SUSANHi. This is a really wonderful show. I didn't have kids, though my sibling did and my brother. And I got into childcare as a profession in my 20s because I thought it would be a wonderful way to use my skills. And I did that for over 25 years, very well paid and great experiences throughout. And the one thing I saw with my boomer parents or my peer generation was this constant need to give their kids these almost competitively perfect childhoods where every kid got a trophy. Nobody got to feel sad. Nobody really was going to lose a game, you know.
SUSANAnd I think it was -- I saw it as very unhealthy. One extreme to correct another extreme I don't think works. And children, I thought, needed to learn what no meant and to have a sense of self discipline that came out of a very healthy strong set of parents. And I'd like you to talk about that, you know, where it got into sports and, you know, all that genre with kids. And thank you.
NNAMDIWe had a generation of parents who wanted to be their kids' best friend. What do you say?
SENIORYeah, I think it's a really great point. And it goes back to this idea that parents are now responsible for their kids' self esteem as opposed to, like, their kids productivity or, you know, moral contributions to the world. It's much easier to create, like, a productive kid or a moral kid. But if you just keep telling your kid that your kid is fabulous, when maybe your kids is actually being mean to someone or, you know, you tell your kid that they're fabulous at sports when really maybe they're better at painting.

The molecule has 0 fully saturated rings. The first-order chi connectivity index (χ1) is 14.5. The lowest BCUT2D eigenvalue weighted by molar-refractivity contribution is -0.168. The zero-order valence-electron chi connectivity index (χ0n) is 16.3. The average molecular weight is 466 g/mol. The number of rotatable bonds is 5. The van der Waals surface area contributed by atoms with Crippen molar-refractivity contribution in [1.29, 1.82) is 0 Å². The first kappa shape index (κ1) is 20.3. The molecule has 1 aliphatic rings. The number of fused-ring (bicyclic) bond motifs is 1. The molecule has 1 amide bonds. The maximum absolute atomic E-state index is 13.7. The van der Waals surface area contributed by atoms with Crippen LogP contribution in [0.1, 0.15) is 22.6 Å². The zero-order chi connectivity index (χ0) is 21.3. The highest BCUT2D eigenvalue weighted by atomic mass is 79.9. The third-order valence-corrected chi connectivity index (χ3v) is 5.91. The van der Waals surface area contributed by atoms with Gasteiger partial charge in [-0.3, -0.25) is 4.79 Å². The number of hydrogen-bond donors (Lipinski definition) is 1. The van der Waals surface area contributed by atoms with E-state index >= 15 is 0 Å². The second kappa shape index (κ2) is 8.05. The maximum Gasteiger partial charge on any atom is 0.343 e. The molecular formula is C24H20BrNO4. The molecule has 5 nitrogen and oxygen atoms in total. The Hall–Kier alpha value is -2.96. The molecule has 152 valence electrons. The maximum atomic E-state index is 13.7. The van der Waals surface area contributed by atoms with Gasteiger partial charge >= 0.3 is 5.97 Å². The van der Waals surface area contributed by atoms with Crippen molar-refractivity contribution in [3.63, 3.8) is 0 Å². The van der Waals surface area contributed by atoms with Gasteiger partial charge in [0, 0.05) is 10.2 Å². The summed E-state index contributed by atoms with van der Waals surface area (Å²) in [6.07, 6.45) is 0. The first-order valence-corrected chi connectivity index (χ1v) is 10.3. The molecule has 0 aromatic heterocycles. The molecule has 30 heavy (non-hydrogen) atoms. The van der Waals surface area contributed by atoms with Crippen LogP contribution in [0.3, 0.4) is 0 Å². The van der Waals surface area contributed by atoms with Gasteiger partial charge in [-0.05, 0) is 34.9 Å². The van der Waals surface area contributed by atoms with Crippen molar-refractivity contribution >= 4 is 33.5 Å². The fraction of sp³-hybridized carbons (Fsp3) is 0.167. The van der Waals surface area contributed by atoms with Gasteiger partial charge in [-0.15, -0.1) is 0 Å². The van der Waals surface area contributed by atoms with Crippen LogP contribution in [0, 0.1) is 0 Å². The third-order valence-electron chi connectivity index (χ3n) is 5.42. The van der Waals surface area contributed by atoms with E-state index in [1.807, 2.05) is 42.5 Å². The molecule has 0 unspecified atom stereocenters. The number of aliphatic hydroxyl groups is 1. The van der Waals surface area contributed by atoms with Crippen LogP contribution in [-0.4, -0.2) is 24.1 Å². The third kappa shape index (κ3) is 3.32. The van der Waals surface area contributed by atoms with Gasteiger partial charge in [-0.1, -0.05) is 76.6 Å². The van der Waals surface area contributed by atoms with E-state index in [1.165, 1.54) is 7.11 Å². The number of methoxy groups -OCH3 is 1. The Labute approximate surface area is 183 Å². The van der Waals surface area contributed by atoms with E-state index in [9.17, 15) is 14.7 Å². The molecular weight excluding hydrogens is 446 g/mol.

SENIORYou know, it might be more realistic for them. It's certainly more realistic for you. I think it -- or actually I should say, it's more realistic for them. You know, it's a better deal for them. And this is sort of what the new kind of self esteem mandate has wrought. And I saw it myself. You know, when my kids went to preschool I was instructed to make a Me book for him -- just this book that was all about himself.
SENIORAnd I just stared at it and thought, like, this is just going to lead to no good. I mean, there's already kind of this Copernican worldview, in my house, like where everything just revolves around this child. And now I have to make, like -- I mean, since when does he get, like, an autobiography? He's three. I mean, it took me 44 years to write a book and it was about other people. My god, you know?
NNAMDIWhile his world can flash before his eyes in ten seconds.
SENIORI mean, yeah. I mean, I don't -- exactly. I mean, how many memories do you have as a three year old? I mean, exactly. I mean, it just offended me. And, you know, but you don't want to be the only parent who doesn't do the Me Book, right? I mean, then you're, like, you know, your child becomes self conscious because they don't have one. And, you know, so it became this very delicate balance -- like, how was I going to do a Me Book, where I didn't create like an incipient egomaniac at three years old. I mean, these are like, you know, because you want to walk that balance.
NNAMDIYou have two choices: incipient egomaniac or bad mommy.
SENIORRight, exactly. Well, you know, I think that that is what many -- I love that you just said that. God, can that fit on a bumper-sticker or something? Like a tweet? I don't know. Anyway, it's great. Exactly. And I hate it that it's an either/or question, by the way.
NNAMDIBut this book is not, as you stress early on, a parenting book. It's rather a book about parents. However, are there one or two pieces of information in it that you think parents might find reassuring in moments when they're struggling with issues like this?